Banning Congressmembers from Buying Individual Stocks Does Not Go Far Enough
By: Brian Canfield
Nov. 22, 2020
As the COVID-19 pandemic started to sweep through the United States in March 2020, news outlets began to report that multiple United States senators may have used insider information about the incoming coronavirus to increase their personal wealth. While the Stock Act bans congressional insider trading, many responded to the March 2020 report with calls to ban members of Congress from trading individual stocks altogether, a position advocated for by senators such as Elizabeth Warren, Jeff Merkley, and Sherrod Brown in 2018. While banning members of Congress from owning individual stocks is an important step in fighting government corruption, it does not go far enough in reshaping lawmakers’ incentive structures. Instead, members of Congress should be banned from trading any securities besides securities issued by the Treasury Department.
A ban on members of Congress purchasing individual stocks would be an improvement over the current policy on Congressional trading. This ban would have the benefit of making it virtually impossible for members of Congress to trade individual securities based on inside information, which is particularly hard to prove for members of Congress. Additionally, such a ban would weaken the incentive for lawmakers to consider their personal wealth when voting on bills that would affect individual companies whose stock they may hold. Yet this type of ban would only address a small portion of the incentive problems with regard to members of Congress and their personal wealth.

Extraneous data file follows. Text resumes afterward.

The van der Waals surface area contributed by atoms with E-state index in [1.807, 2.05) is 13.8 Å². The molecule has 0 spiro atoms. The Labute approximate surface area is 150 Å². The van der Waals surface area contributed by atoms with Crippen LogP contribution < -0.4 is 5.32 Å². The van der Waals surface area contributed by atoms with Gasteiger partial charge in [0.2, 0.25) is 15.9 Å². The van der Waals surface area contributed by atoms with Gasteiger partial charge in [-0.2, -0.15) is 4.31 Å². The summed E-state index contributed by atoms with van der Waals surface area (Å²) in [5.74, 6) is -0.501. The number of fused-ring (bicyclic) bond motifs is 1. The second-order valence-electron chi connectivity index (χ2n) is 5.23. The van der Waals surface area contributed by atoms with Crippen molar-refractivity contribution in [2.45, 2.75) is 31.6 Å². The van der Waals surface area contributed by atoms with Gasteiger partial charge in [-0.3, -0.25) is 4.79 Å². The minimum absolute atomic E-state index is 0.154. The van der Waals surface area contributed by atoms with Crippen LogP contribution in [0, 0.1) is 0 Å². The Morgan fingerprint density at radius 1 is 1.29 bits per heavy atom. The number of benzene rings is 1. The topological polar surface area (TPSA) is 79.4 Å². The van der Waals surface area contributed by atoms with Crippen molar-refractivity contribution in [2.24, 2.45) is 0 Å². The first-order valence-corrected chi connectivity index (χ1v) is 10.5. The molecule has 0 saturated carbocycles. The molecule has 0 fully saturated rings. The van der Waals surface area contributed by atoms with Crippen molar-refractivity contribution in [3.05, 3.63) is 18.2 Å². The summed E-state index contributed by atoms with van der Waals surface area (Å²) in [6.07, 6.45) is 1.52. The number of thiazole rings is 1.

Many of the proposals to ban legislators from buying individual stock still allow the lawmakers to own broad market indices like mutual funds or ETFs. These mutual funds and ETFs often track the performances of indices like the S&P 500, which contain many of the largest companies listed on U.S stock exchanges. Therein lies the problem. Many laws do not affect just a select company or industry, but rather impact the entire economy. For example, card check—a policy supported by many on the left and in the labor movement—would very likely increase union membership in the country. Since unions generally increase wages for their members, labor costs would increase, thus potentially decreasing the profitability and stock price of companies with a unionized workforce. A lawmaker who is allowed to own mutual funds and is interested in increasing his or her personal wealth would face some incentive to vote against a card check bill. Similarly, a bill modifying the corporate tax rate would affect all businesses that pay taxes, so a mutual-fund-holding lawmaker would be personally affected by the change in tax rate. On the other hand, members of Congress owning solely Treasury securities would be incentivized to prevent the U.S. from defaulting on its debt. Such an incentive should be seen as a positive.
This is not to suggest that legislators vote exclusively according to what will benefit their net worth, especially with politically charged issues such as card check or corporate tax rates. Members of Congress face several different incentives, some righteous and some not quite so righteous, and all of these incentives factor into a legislator’s decision making. However, the ability for lawmakers to hold mutual funds and ETFs presents perverse incentives that should be eliminated in order to promote decision-making that is more in line with the democratic values that our government should strive for.